Alfred ‘Bosie' Douglas was a complicated man. He was spoilt, reckless, prone to violent tempers – and that's what his friends said about him. He was a gifted writer who was too lazy to fulfil his potential. At different times he was endearingly thoughtful and callously thoughtless. He inflicted suffering on those closest to him but was no stranger to suffering himself. In his later years he became a kindly uncle and a raging anti-Semite.
He was also the man who so infatuated Oscar Wilde that the greatest writer of his generation was willing to risk his reputation and ultimately his freedom for him. It is his relationship with Wilde for which he is now remembered, and that is what this article will predominantly focus on.
Last year I read a biography of Wilde and listened to a few podcasts about him, and my impression of Bosie was not good. He is typically seen as the malevolent influence who introduced Wilde to the murky world of male prostitutes and pressured him to pursue the disastrous libel case against his father, the Marquess of Queensbury; and this characterisation is certainly not without merit. But to what extent is it unfair on Bosie, and indeed to what extent does it rob Wilde of agency in the reckless and selfish behaviour that led to his downfall?
Bosie Douglas and Oscar Wilde
Matthew Sturgis' biography of Wilde paints a very dark picture of Bosie Douglas as a toxic man who thought of not much else than his own pleasure. Having met Wilde some time in 1891, when he was 20 and the Irish writer was 36, they began a sexual relationship in 1892 which quickly progressed from having sex with each other to partaking in orgies with multiple men. It is not Douglas and Wilde's sexuality that will bother readers in 2024 so much as the identity of the men they picked up – young (mostly teenaged), working-class men who it seems often felt pressured into homosexual acts by the more powerful protagonists. Although Wilde's subsequent generosity to these men is well documented, so is his lecherous behaviour. Bosie, meanwhile, seems to have been unconcerned about what happened to these men after their encounters with him, if he didn't retain them for future encounters.
Bosie and Oscar Wilde pose for photos together (photo from Cove.com)
Homosexuality was of course illegal in Victorian Britain, and it is in this context that Douglas and Wilde's recklessness must be understood. They made very little attempt to cover up their encounters and would host orgies in some of London's most fashionable hotels, unconcerned by what shocked chamber-maids and clerks might see. Wilde's sexuality was an open secret in London's literary circles, but he still had a reputation to protect. Bosie had no such qualms, insisting on being seen together and throwing tantrums when Wilde tried to concentrate on his writing; in his bitter letter to Bosie from prison, Wilde complained that he had never written a word in Bosie's company because he would not allow him to focus.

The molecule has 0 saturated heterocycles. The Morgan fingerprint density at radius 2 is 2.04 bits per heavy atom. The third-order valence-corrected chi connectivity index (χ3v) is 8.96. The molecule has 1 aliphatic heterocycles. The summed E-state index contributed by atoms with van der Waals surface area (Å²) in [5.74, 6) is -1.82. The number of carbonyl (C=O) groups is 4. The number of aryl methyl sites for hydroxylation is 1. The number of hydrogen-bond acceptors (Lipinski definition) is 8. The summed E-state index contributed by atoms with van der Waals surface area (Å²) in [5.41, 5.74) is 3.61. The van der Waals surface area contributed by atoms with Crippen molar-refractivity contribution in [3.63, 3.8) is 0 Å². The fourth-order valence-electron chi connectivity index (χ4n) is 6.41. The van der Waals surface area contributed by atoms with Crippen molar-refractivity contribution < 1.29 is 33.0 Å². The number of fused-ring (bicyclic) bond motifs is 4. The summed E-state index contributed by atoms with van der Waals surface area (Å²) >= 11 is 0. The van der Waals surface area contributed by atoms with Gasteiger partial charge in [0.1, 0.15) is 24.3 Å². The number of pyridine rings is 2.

One of the most shocking revelations from Sturgis' book comes from the autumn of 1894, when Douglas was struck down with influenza. Wilde dropped everything to tend to his lover, making sure the room was well stocked with flowers and reading to him by his bedside. When the roles were reversed shortly after (Wilde had perhaps caught the flu while tending to Bosie), Bosie left Wilde on his own, declaring how boring he was when he was sick. When Wilde gently raised his upset at this, Bosie through into a violent rage which frightened Wilde enough to break things off.
This was not the first time they had ‘broken up' but on pervious occasions Wilde had relented when Douglas, ‘overcome with remorse and longing', hinted at suicide if they did not see each other. Sturgis' biography leaves the reader in little doubt that theirs was a toxic relationship; Wilde was happier and more productive when not in Bosie's company, but it seems that Bosie was the poison he could not resist, no matter how many times his friends demanded he leave him. On this occasion, Wilde felt compelled to relent after reading about the death of Bosie's older brother in the newspaper. It was this re-conciliation in late 1894, shortly after Wilde's 40th birthday, that would lead directly to his downfall.
Wilde's Libel Trial
Bosie's father, the Marquess of Queensbury, another thoroughly unpleasant man described in Sturgis' book as a ‘chattering ape', had seen the pair together around London and had heard all the rumours about them. He had even turned up to Wilde's family home to confront him. After he sent a series of increasingly angry telegrams to his son, Bosie replied – without Wilde's knowledge – with a simple, dismissive message: ‘what a funny little man you are.' It only increased the Marquees' determination to expose them.